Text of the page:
Glenda, dry-eyed most of the afternoon, started to cry. He should have done something—spoken a compassionate word, put his hand on her shoulder, but he was too exhausted. After a moment she walked into the kitchen. Then someone knocked at the front door. Ryan answered it.

“I was so sorry to hear of Neal’s passing,” said the woman.

“I’m from the Relief Society, and I’ve brought in some dinner.”

“We appreciate that. I’m Ryan Masterson.”

“You must be Neal’s nephew.”

“Yes.”

“Didn’t you live with Neal and Norma at one time?”

“Yes, about twenty years ago.”

He helped her carry the food into the kitchen.

[p.183]“Oh, Sister Wells,” said Glenda. They embraced, both of them crying.

He walked back into the living room, sat down in the sun, and started to cry, crying for his mother, who had died so young. He remembered how Rose’s mother had brought in food from the Relief Society that night and shared his sorrow.

Norma must have heard the talking. She came out of her room. She and Glenda and Sister Wells cried. They all loved each other. That was the only thing that could help you at a time like this. It was useless to tell a person that the departed had lived a good life, or that there would be reunions beyond the veil, or that death was a trial of faith. If you had no one to love you, you had no consolation. That was why Rose’s mother had saved him. And he hadn’t seen her since 1964. It was a cheat. Who could tell you life was fair when you had to lose people you loved?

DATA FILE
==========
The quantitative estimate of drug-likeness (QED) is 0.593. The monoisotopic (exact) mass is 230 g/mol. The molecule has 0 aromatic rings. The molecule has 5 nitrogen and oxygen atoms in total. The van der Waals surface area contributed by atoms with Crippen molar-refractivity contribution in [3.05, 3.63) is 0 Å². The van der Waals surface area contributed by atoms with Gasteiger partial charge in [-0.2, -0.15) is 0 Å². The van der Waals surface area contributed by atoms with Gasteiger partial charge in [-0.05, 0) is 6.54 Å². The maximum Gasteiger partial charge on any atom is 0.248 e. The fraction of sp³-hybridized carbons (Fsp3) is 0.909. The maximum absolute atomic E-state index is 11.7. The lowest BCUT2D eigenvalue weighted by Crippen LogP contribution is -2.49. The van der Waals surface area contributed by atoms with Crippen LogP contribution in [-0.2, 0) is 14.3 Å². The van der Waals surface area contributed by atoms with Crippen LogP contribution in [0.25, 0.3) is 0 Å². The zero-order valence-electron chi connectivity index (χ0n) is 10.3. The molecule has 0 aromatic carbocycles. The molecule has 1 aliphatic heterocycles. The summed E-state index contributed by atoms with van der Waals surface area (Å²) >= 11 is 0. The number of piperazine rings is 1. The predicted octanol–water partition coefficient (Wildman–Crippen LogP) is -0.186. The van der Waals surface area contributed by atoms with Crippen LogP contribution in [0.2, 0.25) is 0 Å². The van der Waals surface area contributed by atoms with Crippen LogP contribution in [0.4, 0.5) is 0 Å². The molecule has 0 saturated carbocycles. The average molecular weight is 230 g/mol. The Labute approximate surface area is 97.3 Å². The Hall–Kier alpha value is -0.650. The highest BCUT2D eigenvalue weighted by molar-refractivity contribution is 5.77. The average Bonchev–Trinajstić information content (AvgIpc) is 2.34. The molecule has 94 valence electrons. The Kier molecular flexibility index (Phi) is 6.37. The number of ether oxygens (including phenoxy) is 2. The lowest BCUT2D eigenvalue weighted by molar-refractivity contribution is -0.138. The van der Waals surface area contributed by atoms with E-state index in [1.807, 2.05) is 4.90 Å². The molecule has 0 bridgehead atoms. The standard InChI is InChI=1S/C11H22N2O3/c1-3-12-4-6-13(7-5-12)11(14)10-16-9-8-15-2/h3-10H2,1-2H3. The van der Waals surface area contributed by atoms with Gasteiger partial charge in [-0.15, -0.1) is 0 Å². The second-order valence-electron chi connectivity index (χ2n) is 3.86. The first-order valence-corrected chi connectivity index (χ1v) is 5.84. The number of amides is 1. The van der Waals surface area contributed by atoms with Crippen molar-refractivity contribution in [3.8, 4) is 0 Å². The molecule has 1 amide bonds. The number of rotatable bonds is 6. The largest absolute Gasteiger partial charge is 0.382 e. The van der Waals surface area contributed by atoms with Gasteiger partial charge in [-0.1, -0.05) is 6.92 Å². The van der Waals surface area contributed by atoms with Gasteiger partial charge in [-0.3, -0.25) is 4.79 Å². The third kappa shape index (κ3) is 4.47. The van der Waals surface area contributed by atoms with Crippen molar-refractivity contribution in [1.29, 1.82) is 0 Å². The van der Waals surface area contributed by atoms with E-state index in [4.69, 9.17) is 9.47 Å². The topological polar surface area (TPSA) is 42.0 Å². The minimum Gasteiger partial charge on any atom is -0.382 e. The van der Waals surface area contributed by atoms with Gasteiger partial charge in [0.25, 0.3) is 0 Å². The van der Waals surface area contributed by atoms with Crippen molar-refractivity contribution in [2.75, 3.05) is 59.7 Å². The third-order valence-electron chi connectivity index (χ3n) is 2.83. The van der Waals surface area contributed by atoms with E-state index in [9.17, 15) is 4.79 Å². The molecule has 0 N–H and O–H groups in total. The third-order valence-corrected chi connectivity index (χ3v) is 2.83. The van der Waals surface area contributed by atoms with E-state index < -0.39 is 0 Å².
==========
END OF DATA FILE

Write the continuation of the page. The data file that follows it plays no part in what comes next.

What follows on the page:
But then who had ever claimed fairness had anything to do with anything?